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Quartz in Watches

    Quartz is a silicon dioxide mineral that is as omnipresent in commercial use as aluminum, steel, glass, or plastic. This isn’t too surprising considering that quartz is the second most commonly occurring mineral in our planet’s continental crust. Although it’s pretty easy to harvest—with some geographical locations like Arkansas and Brazil noted for their abundance—its vital use in modern technology requires quartz to be more available than the time it takes to dig it up. In relation to this reality, naturally occurring quartz isn’t as pure as crystals that can be synthesized in industrial manufacturing facilities. So when you see “quartz” on a battery-operated-watch dial, it’s very likely that the crystal inside (or covering the dial) was not a naturally occurring one. This is because the synthesis of commercial quartz—used in watches and otherwise—has lead to much purer and more energy efficient crystals. These crystals can be made in large batches using techniques that work faster than the Earth’s natural processes. They may not be as organic as the kale you get at Whole Foods, but the qualities of synthesized quartz crystals are why electronics employ their electric frequencies in daily use.

    Within watches, quartz crystals (synthesized and otherwise) are put under pressure via battery power. This pressure causes them to put out an electric frequency of their own. Placing pressure on quartz crystals—or any other substance—to release an electric frequency is referred to as piezoelectricity. This frequency acts at regular intervals, so quartz crystals are great for regular and precise ticking on a watch. Because of this reliability, as well, quartz crystals are utilized in modern computing. When linked up to circuit boards, these tiny mineral crystals help regulate the flow of electric current while processing electronically coded information. Modern synthetic quartz—outside of watches—can be found in smartwatches, drones, AC units, televisions, digital cameras, and plethora more devices. Regular pressure on these crystals makes any on-board CPU built into an electronic device sing smoothly and consistently as it operates.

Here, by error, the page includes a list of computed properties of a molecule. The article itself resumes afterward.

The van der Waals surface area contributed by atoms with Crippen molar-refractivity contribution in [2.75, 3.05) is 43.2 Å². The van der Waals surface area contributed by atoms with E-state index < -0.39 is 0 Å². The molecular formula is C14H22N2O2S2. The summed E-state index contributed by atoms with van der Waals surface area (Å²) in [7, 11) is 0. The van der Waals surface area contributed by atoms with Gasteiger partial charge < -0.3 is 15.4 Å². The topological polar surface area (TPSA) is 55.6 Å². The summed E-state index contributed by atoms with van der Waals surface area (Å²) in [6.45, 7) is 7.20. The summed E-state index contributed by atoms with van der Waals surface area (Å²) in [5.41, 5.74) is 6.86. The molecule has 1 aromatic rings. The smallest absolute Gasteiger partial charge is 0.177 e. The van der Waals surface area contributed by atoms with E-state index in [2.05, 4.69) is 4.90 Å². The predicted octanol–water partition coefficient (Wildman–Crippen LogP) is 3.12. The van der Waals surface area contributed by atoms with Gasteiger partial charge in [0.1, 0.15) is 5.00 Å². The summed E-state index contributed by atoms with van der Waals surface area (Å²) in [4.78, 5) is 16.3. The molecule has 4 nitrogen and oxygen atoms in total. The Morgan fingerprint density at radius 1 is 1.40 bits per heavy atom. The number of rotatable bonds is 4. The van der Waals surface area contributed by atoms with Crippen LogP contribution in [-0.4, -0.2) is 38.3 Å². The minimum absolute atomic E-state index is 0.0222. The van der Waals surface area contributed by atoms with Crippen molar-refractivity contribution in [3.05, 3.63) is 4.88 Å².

Besides their internal electric use, quartz mineral crystals are also used as protective glass—in industrial use. On watches, quartz crystals are the most commonly used material for watch “crystals”. We quote “crystals” in this case for some clarity: The part of the watch that covers the dial is, confusingly enough, also referred to as a “crystal” in horology—regardless of the material. Besides synthetic quartz being used for watch crystals, its other uses are similarly plentiful. Due to its toughness and clear visibility transmission, quartz and quartz-like silicate glass is used as a see-through protective shield on car windshields, home windows, and various optical lenses. When synthetic quartz is manufactured for watches and these other uses, it typically comes out at 99.9999% purity. This purity is why synthetic quartz is more reliable for visibility and protective use. It makes the material harder and more crystal clear than naturally occurring quartz. Unfortunately, the naturally occurring crystals feature flaws like tiny cracks and fissures—which makes these Earth-grown minerals more opaque—and much more susceptible to further damage.

    Often referred to as the “salt” of industry, several hundred thousand electronic components can be made from a single synthesized quartz crystal. Japan is the current leader in manufacturing and distribution of synthetic quartz crystals, in modern manufacturing. However, the need for naturally occurring quartz makes Brazil and the U.S. State of Arkansas the highest producers of naturally occurring quartz on the market. Coming in at a whopping 8 kilograms or more, many industrially synthesized quartz crystals require a fair amount of natural silica dioxide. By superheating the dug up quartz, alongside sheets of pre-synthesized material, manufacturers grow massive batches of large synthetic quartz crystals. This process can take up to 6 months to complete—so continued processing of these materials is vital in keeping up with modern demand for quartz-utilizing tech. On a related side-note: Different forms of quartz are naturally found and synthesized for more aesthetic reasons, often to the delight of many jewelry enthusiasts, but have no practical application in watchmaking or electronics.

    For fun, anyone can try to synthesize quartz crystals at home. All you need is a little bit of the natural ingredients—a naturally occurring quartz crystal will do—and a pressure cooker. But be sure to do it just right, however, or you can end up with nothing but a gel. Quartz fascination can be enjoyed regardless of at-home synthesis, as well. With plenty of deposits to be found all over the world, it’s easy to become a rock hound and search out natural quartz crystals in your own backyard. Beyond rockhounding, it’s easy to find synthetic relatives to this mineral material all over (and within) any commercial products you have in your home. At the very least, quartz is on your wrist any time you’re keeping quartz analog (or digital) time. All you have to do is keep an eye on your dial—as it ticks in regular intervals—to participate in the quartz club. As it stands, the rest of the modern world is right there with you.

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